Where’s the percentage?

As Posnanski continues his quest to figure out how newspapers will work in the future, Jay at Fack Youk wonders how blogs are going to work. After several very worthwhile paragraphs about what a person’s bookshelf says about them and the arguable irrelevance of books when you’re blogging your butt off every day, Jay asks a question all of us who do this to ourselves ask from time to time:

What if blogs charged for their RSS feeds? It would be worth $1 a month to me to not have to go to a site and check for updates. I constantly hear people talking about the untapped taxable resource that marijuana represents, but it’s not like the alcohol industry is dying out. With the foundation of the print media crumbling under our feet, I don’t hear nearly enough people proposing ways to monetize the amazing amount of content being written out there on the Long Tail.

I’ll put my money where my mouth is. Who wants my dollar per month? Craig, I’ve already told you I’d pay to read ShysterBall. River Ave. Blues, ditto. I would certainly have to pare down on the number of feeds I subscribe to, but the money those people would make from the subscription fees would make their content better. The best bloggers could make a living from writing and not have to work around a full-time job like many currently do.

Following that are several more good paragraphs about what’s wrong with advertising and why cable TV is eating broadcast’s lunch.

There’s a lot of good stuff in there and I just wish I was smart enough to have some intelligent responses. In the meantime, I keep coming back to the idea that if I had anything approaching a good guess what the reader attrition rate would be if I started to charge for it, I’d consider it. But I really don’t, and until then — since I’m a pessimist — I fear that charging for content would lead to me getting a solid income stream of, like, $500 a month with everyone else abandoning me for freer content. And really, that would be the worst of both worlds: not enough money to live on, not enough eyes to feel like I’m contributing to the greater baseball conversation out there.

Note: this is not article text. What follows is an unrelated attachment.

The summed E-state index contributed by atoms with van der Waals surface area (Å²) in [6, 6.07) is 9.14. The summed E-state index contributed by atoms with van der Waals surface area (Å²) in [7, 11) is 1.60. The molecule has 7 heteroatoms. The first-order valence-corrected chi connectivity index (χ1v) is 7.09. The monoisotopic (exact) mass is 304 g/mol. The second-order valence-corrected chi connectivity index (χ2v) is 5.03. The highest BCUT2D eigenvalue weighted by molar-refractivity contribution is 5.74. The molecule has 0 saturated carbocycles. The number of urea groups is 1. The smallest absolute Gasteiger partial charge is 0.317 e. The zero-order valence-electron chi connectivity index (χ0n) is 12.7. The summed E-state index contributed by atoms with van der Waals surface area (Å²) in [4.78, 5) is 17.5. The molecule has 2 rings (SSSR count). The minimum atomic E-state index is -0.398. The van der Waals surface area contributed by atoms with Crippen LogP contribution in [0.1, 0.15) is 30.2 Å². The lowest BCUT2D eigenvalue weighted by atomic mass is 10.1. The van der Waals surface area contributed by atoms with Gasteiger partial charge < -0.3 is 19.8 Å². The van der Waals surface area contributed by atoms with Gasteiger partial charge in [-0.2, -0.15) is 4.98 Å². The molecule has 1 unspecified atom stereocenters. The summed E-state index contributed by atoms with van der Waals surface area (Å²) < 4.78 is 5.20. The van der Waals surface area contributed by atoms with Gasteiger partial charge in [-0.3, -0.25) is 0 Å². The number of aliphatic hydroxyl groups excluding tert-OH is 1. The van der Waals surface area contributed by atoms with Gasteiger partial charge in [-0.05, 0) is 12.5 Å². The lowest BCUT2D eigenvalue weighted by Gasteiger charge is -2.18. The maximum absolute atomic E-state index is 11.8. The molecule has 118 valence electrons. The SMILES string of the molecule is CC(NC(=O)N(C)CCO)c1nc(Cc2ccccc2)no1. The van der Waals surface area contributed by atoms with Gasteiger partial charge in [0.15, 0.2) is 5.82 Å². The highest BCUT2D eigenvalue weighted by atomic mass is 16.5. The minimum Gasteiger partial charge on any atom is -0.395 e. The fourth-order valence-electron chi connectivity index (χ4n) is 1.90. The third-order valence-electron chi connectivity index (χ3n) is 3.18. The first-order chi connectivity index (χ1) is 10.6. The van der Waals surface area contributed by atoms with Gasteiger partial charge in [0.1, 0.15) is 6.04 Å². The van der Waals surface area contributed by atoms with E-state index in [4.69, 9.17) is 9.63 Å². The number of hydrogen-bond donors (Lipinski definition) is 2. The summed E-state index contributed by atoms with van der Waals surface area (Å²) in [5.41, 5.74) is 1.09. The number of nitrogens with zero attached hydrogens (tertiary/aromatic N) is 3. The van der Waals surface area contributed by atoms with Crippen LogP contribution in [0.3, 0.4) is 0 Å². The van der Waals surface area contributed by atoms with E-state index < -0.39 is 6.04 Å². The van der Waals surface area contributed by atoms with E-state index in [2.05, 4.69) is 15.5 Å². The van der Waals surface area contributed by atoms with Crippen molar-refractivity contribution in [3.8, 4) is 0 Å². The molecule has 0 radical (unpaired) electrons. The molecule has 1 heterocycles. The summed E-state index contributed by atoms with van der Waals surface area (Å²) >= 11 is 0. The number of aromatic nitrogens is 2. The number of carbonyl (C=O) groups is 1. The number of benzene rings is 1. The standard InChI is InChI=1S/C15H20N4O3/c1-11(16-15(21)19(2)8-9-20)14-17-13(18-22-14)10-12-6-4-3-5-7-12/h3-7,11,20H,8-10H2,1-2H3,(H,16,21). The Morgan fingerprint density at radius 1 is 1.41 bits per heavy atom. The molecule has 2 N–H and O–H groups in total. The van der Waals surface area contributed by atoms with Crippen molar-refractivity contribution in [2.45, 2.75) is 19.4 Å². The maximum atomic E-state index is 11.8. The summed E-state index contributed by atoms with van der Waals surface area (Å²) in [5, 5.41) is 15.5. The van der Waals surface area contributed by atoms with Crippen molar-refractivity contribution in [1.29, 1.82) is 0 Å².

Ultimately, it’ll sort itself out. The key, I think, is for guys like me and Jay and Jason and Mark and Ron and Lar and everyone else plugging away at this thing to just hang on and keep plugging until it does.

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  1. YankeesfanLen said...

    I don’t know if this is analogous or not, but think of the expense magazines go to in keeping their customers.  More subscvribers=better advertising rate, so they throw things at you to keep the numbers up.
    And, these are “broad” specialties: Sports Illustrated covers ALL sports, and when things are slow, throw in swimsuits. Photography needs to promote the next big thing- 24 megapixels,etc.  Even The New Yorker is at 15% of cover price, and they all offer a comprehensive website that usually adds content.
    Advertising prizes “eyes” and retention of them is a major challenge.

  2. Jay said...

    Craig, thanks for the link.

    If this does ever happen, I think it has to start from the top down. Your move, Andrew Sullivan.

    I really think he could get away with charging. He’s ridiculously prolific and has a readership that could withstand even the higher estimates of an attrition rate. He might even want to charge $5 because I think the inital move to pay-for-content would do most of the damage, as opposed to the difference between $1 & $5 a month.